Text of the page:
Machine Learning: Using Regression Analysis to Detect Biases in Compensation

I made an app that fits a linear regression model to salary data, then reports on how heavily the model weights each of five pieces of employee information to predict salaries.

Bias Inspector Homepage
Bias Inspector Homepage

The idea for this app sprang from a discussion of the persuasive value of data for helping companies chart their course. Industry-wide data is usually too broad for holding an individual company accountable, so this tool gives individual companies a quick way to identify patterns in their compensation practices. However, the app uses no identifying information on companies or employees, so its users are accountable only to themselves. The hope is that this will encourage companies to use the tool who otherwise wouldn’t.

The tool has no minimum number of employees that it needs to form a model (though it helps to have at least 8 so an individual record is not wholly responsible for any given weight). We’re not going for actual prediction accuracy here, after all: we’re trying to get a sense of whether a company’s compensation practices follow a pattern, particularly with regard to demographic factors like gender and ethnicity. In a fair compensation system, the coefficients for both of these features should be very close to zero.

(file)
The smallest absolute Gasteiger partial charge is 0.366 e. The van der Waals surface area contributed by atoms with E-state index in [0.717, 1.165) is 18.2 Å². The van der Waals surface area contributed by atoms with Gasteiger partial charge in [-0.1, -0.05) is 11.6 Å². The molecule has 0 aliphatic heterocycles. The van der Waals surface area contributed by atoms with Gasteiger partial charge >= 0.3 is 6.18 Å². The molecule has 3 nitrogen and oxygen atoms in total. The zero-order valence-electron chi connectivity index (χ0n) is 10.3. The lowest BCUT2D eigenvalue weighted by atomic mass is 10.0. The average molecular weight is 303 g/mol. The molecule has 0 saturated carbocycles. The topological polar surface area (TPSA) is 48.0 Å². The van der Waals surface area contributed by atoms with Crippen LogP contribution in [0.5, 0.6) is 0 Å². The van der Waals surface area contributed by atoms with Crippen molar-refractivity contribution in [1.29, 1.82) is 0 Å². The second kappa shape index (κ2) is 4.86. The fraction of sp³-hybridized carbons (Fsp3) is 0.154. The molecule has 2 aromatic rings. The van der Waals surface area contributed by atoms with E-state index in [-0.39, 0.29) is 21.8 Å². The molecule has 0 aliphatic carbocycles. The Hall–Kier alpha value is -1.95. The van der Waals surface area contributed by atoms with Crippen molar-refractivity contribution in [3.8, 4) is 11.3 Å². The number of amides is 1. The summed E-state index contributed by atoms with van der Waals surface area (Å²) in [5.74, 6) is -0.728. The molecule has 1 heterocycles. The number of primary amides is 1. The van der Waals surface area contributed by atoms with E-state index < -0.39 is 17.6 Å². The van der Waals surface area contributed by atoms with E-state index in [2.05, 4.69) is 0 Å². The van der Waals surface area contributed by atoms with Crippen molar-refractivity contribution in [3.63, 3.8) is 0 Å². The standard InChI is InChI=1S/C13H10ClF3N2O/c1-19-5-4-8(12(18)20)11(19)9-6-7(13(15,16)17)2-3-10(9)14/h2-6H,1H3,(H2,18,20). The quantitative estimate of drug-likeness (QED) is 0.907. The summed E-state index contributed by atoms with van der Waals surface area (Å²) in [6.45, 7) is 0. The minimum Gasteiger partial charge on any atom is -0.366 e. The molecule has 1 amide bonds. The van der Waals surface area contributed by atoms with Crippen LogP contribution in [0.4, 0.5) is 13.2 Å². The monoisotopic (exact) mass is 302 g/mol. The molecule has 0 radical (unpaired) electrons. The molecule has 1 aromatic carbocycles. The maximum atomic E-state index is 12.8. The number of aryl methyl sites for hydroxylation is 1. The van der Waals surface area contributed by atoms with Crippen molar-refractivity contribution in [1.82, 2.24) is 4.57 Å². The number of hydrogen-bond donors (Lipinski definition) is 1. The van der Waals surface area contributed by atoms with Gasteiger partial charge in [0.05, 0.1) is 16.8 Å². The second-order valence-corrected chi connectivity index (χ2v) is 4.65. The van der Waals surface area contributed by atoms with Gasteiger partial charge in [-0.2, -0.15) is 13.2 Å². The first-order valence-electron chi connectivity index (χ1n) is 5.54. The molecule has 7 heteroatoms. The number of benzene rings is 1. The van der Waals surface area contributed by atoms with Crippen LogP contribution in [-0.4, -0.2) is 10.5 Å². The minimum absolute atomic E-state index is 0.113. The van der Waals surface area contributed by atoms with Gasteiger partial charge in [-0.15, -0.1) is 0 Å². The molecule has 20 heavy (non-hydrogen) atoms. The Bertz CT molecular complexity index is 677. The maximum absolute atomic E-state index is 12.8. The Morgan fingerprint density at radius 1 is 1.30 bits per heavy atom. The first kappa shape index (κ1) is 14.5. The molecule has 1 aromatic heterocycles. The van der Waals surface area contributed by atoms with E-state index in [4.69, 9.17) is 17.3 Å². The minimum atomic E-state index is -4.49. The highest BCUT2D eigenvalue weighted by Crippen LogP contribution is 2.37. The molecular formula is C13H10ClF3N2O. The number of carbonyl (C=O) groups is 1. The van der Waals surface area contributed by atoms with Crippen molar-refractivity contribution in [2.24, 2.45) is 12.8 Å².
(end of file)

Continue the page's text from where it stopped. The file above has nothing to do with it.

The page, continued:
A company gives Bias Inspector a CSV that looks something like this:

Sample CSV
Sample CSV

It runs a regression model based on that information, and then it outputs a report on the patterns it found in the employee data:screen-shot-2016-09-23-at-9-07-39-pm

Employers have the opportunity to define roles (like engineer and product manager)  as well as years of experience, both of which might reasonably correlate with compensation.

Employers also put in age, which might co-correlate with years of experience and for that reason might also reasonably correlate with compensation.

Should ethnicity or gender play a greater role than any of those three factors, that may be an indication to the company that their review and compensation practices have overlooked underrepresented employees. This gives those companies the opportunity to hold themselves accountable and look for ways to recognize and reward those employees’ achievements more fairly.

Because companies will want anonymity to use this tool, I’m looking to have it reviewed by another set of eyes for potential holes before I deploy it. However, anyone can clone it to their own machine from right here and run it locally on their own data.

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